All sweet or sour cherries can be used.
A lug weighs 25 pounds and yields 8 to 12 quarts. An average of 17 1/2 pounds makes a 7-quart canner load; 11 pounds makes 9 pints. An average of 1⅜ pounds makes 1 pint of frozen cherries.
Select freshly harvested cherries with deep, uniform color and ideal maturity for eating fresh. Don't delay preserving them, with or without seeds.
Stem and wash. Pit if desired. If pitted, immediately place cherries into cold water containing 1 teaspoon of powdered ascorbic acid or six 500-milligram vitamin C tablets per gallon to prevent stem end discoloration. If preserved unpitted, prick skins on opposite sides with a clean needle to prevent splitting.
Don't freeze more than 2 pounds of food per cubic foot of freezer capacity per day. Cherries may be packed with syrup or dry sugar.
To Make a Syrup Pack
- Mix and dissolve 2½ cups of sugar in 4 cups of water for sour cherries; or mix 1¼ cups of sugar in 4 cups of water for sweet cherries.
- Add 1 cup of syrup to each quart of prepared cherries.
To Make a Dry Sugar Pack
- Mix ⅔ cup of dry sugar per quart of sour cherries or ⅓ cup of sugar per quart of sweet cherries.
- Mix until sugar dissolves.
To Package Syrup or Dry Pack Cherries
- Fill pint or quart plastic freezer containers or tapered freezer jars.
- Allow ½ inch of headspace for dry sugar pack.
- Allow 1 inch of headspace for syrup pack in quarts and ½ inch in pints.
To Freeze without Sugar
Cherries, pitted or with pits, may be frozen without sugar, in water, unsweetened fruit juice, or dry, but the texture will be softer when thawed. Sweet cherries may be frozen in a single layer on shallow trays before packing into containers or zip-type plastic bags to prevent them from sticking together. Individually frozen cherries can be served frozen as a snack or thawed and used as a topping for salads and desserts.
- Wash jars.
- Prepare lids according to manufacturer's instructions.
- Cherries in jars may be covered with your choice of water, apple or white grape juice, or, more commonly, a very light, light, or medium syrup.
A medium syrup is suggested for sour cherries, and a very light syrup for sweet cherries.
To make a very light syrup for a canner load of quarts
- Mix 1¼ cups of sugar in 10½ cups of water and heat to dissolve
- Mix and dissolve 2¼ cups of sugar in 9 cups of water to make a light syrup
- Mix 3¾ cups of sugar in 8¼ cups of water to make a medium syrup.
To Make a Hot Pack
- Place drained cherries in boiling syrup, juice, or water and bring to a boil.
- Fill clean jars with hot cherries and cooking liquid, leaving ½ inch of headspace.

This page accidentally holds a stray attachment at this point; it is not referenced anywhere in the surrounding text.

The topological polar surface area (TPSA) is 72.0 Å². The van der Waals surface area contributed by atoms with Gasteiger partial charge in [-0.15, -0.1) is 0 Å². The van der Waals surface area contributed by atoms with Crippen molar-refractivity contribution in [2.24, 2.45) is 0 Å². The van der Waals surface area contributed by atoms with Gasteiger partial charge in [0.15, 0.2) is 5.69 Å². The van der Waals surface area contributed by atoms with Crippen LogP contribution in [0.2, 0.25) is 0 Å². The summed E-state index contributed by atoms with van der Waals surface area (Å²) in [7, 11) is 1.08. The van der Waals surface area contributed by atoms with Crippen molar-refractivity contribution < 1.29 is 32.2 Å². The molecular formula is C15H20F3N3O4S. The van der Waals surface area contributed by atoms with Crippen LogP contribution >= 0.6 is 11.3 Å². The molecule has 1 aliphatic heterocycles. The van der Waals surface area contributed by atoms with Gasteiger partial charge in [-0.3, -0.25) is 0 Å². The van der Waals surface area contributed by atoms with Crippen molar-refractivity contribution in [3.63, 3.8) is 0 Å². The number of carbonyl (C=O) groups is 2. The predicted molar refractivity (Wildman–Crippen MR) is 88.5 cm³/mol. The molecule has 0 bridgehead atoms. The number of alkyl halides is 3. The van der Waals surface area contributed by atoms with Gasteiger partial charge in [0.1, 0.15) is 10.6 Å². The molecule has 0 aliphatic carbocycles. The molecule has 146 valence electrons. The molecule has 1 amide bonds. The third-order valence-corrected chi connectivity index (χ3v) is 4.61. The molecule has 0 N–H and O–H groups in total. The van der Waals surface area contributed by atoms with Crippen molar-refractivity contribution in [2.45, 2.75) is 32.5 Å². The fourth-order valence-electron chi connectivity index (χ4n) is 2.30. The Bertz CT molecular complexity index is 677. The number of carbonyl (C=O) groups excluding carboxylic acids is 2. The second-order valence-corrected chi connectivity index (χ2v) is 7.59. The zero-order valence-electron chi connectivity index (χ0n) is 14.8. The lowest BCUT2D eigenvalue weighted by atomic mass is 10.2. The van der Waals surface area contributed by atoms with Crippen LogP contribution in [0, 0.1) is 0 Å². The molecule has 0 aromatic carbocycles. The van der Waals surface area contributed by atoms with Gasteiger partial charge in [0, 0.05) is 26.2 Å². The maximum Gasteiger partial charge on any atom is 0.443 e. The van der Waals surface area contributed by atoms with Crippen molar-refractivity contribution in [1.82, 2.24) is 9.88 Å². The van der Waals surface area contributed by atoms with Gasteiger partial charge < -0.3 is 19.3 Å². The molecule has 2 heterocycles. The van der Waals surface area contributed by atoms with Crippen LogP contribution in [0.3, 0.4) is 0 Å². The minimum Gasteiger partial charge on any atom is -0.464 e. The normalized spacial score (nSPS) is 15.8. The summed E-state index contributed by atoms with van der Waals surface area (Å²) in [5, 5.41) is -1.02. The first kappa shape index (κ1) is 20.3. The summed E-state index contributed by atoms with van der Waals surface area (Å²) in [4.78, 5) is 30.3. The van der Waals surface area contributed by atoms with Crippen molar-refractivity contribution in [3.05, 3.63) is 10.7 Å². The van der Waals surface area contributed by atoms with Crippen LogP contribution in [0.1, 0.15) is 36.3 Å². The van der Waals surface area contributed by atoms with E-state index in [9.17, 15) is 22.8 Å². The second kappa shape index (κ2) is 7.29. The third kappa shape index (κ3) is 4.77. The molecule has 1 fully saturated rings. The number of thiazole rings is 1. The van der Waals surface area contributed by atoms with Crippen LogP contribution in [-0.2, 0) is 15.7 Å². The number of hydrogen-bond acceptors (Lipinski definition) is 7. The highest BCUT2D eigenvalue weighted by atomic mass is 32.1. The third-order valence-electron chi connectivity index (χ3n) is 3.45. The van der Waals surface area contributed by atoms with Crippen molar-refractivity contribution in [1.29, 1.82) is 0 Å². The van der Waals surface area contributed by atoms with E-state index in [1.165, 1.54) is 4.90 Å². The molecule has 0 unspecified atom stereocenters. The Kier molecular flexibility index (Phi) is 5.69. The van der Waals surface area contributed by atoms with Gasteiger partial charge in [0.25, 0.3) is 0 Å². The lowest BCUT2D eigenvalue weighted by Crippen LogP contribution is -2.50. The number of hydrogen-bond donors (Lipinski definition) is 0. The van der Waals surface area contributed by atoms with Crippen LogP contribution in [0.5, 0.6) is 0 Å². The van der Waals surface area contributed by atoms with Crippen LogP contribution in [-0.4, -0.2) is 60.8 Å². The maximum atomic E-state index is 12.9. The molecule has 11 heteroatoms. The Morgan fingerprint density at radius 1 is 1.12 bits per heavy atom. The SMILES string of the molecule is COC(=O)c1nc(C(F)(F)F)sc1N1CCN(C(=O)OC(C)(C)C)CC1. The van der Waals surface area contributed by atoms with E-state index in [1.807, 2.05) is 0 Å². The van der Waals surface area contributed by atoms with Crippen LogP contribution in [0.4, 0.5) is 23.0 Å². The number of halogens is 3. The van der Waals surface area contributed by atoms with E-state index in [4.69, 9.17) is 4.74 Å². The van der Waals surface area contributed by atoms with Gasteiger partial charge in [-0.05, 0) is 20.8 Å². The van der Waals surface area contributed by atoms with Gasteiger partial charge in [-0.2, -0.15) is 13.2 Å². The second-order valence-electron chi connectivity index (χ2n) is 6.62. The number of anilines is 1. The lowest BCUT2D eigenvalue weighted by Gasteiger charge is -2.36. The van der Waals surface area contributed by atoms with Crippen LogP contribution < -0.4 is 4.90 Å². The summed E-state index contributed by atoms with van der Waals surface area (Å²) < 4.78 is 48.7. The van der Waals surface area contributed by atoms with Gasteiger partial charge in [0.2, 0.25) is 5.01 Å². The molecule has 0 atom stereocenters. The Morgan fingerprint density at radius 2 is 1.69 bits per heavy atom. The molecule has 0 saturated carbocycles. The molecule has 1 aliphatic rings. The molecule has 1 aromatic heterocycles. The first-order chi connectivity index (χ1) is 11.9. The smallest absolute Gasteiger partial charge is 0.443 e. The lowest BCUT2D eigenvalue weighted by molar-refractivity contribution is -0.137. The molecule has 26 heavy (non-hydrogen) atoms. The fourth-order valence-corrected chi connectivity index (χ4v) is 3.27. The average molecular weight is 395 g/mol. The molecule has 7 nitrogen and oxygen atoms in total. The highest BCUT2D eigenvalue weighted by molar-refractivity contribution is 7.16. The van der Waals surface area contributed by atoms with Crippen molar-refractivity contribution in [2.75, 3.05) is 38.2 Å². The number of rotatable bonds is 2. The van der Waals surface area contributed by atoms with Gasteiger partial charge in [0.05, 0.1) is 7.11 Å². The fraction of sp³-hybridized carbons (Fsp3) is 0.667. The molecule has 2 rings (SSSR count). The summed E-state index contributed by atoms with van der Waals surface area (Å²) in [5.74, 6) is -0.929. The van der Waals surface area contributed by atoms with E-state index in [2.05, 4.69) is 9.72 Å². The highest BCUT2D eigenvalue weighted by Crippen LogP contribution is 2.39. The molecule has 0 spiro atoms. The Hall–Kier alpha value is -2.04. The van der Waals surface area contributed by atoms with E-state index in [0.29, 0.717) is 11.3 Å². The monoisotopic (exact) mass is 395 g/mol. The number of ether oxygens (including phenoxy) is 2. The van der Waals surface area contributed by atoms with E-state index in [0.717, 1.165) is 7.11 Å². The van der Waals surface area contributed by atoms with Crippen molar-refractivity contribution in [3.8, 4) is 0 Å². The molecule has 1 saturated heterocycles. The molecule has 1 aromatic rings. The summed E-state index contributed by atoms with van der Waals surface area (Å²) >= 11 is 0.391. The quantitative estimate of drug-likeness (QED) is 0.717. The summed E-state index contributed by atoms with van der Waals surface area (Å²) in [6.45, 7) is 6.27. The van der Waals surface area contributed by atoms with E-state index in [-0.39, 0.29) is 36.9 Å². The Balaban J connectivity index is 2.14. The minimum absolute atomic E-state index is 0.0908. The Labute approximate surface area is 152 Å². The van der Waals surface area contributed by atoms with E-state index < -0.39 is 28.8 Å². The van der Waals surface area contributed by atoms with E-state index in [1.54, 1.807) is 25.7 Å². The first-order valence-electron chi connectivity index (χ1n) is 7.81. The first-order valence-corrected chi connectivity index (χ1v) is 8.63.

To Make a Raw Pack
Fill jars with drained cherries and cover with your choice of boiling liquid, leaving ½ inch of headspace.
- Remove air bubbles
- Wipe the sealing edge with a clean, damp paper towel
- Add lids and tighten screw bands
- You may process jars in a boiling water or pressure canner
To Process in a Boiling Water Canner
- Preheat canner filled halfway with water to 180°F for hot packs or 140°F for raw packs.
- Load sealed jars into the canner rack and lower with handles, or load one jar at a time with a jar lifter onto rack in canner.
- Add water, if needed, to 1 inch above jars and cover.
- When water boils vigorously, lower heat to maintain a gentle boil and process for recommended time.
- After processing is complete, set canner off heat and remove canner lid.
- Wait 5 minutes before removing jars and placing on a towel or rack.
- Do not retighten screw bands.
- Air-cool jars for 12 to 24 hours.
- Remove screw bands and check lid seals.
If the center of the lid is indented, wash, dry, label, and store jar in a clean, cool, dark place.
If lid is unsealed, examine and replace jar if defective, use new lid, and reprocess as before. Wash bands and store separately.
Cherries are best if consumed within one year and are safe as long as lids remain vacuum sealed.
To Process in a Pressure Canner
- Place the jar rack, 2 inches of water, and sealed jars in canner.
- Fasten lids, and heat canner on high setting.
- After exhausting steam for 10 minutes, add weighted gauge or close petcock to pressurize the canner.
- Start timing the recommended process time when the desired pressure is reached.
- Regulate heat to maintain a uniform pressure.
- When processing is complete, remove canner from heat.
- Air-cool canner until it is fully depressurized.
- Then slowly remove weighed gauge or open petcock, wait 10 more minutes, and unfasten and carefully remove canner lid.
- After processing is complete, remove jars from canner with jar lifter and place on a towel or rack.
- Finish cooling and storing as directed in processing in a boiling water canner above.
Table 1. Recommended process times in a boiling water canner at designated altitudes. Process time (in minutes) at altitudes of:
|Style of pack||Jar size||0-1,000 ft||1,001-3,000 ft||3,001-6,000 ft||Above 6,000 ft|
|Raw||Pints or quarts||20||25||35||40|
Table 2. Recommended process times in a pressure canner at designated altitudes. Canner gauge pressure (in pounds) at altitudes of:
|Style of pack||Jar size||Process time (min)||0-2,000 ft||2,001-4,000 ft.||4,001-6,000 ft||6,001-8,000 ft.|
|Dial gauge canner:|
|Raw or hot||Pints or quarts||10||6||7||8||9|
|Weighted gauge canner:|
|Style of pack||Jar size||Process time (min)||0-1,000 ft||Above 1,000 ft|
|Raw or hot||Pints or quarts||10||5||10|
Prepared by Luke LaBorde, associate professor of food science; Nancy Wiker, senior extension educator; and Martha Zepp, extension project assistant.